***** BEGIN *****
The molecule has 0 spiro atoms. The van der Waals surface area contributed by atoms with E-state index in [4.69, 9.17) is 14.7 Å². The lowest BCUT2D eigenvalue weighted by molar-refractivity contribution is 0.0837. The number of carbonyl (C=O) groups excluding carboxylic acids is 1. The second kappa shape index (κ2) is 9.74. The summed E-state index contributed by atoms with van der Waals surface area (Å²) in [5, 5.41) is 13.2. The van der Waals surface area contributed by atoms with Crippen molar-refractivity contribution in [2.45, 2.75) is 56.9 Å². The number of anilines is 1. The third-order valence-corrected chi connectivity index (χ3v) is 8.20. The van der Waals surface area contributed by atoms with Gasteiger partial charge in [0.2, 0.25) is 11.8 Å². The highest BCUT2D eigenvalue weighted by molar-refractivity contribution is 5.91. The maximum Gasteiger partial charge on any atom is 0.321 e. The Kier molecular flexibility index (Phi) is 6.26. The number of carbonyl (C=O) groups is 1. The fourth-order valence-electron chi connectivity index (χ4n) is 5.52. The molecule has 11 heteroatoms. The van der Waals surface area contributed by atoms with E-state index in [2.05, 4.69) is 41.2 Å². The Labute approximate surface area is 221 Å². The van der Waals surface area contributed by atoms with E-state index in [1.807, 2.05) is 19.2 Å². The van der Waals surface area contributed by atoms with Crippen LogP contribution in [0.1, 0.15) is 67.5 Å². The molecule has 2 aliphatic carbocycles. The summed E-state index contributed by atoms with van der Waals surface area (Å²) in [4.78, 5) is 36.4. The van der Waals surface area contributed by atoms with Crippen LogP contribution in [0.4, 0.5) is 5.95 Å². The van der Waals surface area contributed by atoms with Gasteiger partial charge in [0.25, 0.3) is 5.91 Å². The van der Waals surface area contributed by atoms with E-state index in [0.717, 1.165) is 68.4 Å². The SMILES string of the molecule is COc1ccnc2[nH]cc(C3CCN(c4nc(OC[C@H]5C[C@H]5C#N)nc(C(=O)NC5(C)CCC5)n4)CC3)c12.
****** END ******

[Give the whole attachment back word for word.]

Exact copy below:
The molecule has 0 spiro atoms. The van der Waals surface area contributed by atoms with E-state index in [4.69, 9.17) is 14.7 Å². The lowest BCUT2D eigenvalue weighted by molar-refractivity contribution is 0.0837. The number of carbonyl (C=O) groups excluding carboxylic acids is 1. The second kappa shape index (κ2) is 9.74. The summed E-state index contributed by atoms with van der Waals surface area (Å²) in [5, 5.41) is 13.2. The van der Waals surface area contributed by atoms with Crippen molar-refractivity contribution in [2.45, 2.75) is 56.9 Å². The number of anilines is 1. The third-order valence-corrected chi connectivity index (χ3v) is 8.20. The van der Waals surface area contributed by atoms with Gasteiger partial charge in [0.2, 0.25) is 11.8 Å². The highest BCUT2D eigenvalue weighted by molar-refractivity contribution is 5.91. The maximum Gasteiger partial charge on any atom is 0.321 e. The Kier molecular flexibility index (Phi) is 6.26. The number of carbonyl (C=O) groups is 1. The fourth-order valence-electron chi connectivity index (χ4n) is 5.52. The molecule has 11 heteroatoms. The van der Waals surface area contributed by atoms with E-state index in [2.05, 4.69) is 41.2 Å². The Labute approximate surface area is 221 Å². The van der Waals surface area contributed by atoms with E-state index in [1.807, 2.05) is 19.2 Å². The van der Waals surface area contributed by atoms with Crippen LogP contribution in [0.1, 0.15) is 67.5 Å². The molecule has 2 aliphatic carbocycles. The summed E-state index contributed by atoms with van der Waals surface area (Å²) in [4.78, 5) is 36.4. The van der Waals surface area contributed by atoms with Crippen LogP contribution in [0.4, 0.5) is 5.95 Å². The van der Waals surface area contributed by atoms with Gasteiger partial charge in [0.25, 0.3) is 5.91 Å². The van der Waals surface area contributed by atoms with E-state index in [0.717, 1.165) is 68.4 Å². The SMILES string of the molecule is COc1ccnc2[nH]cc(C3CCN(c4nc(OC[C@H]5C[C@H]5C#N)nc(C(=O)NC5(C)CCC5)n4)CC3)c12.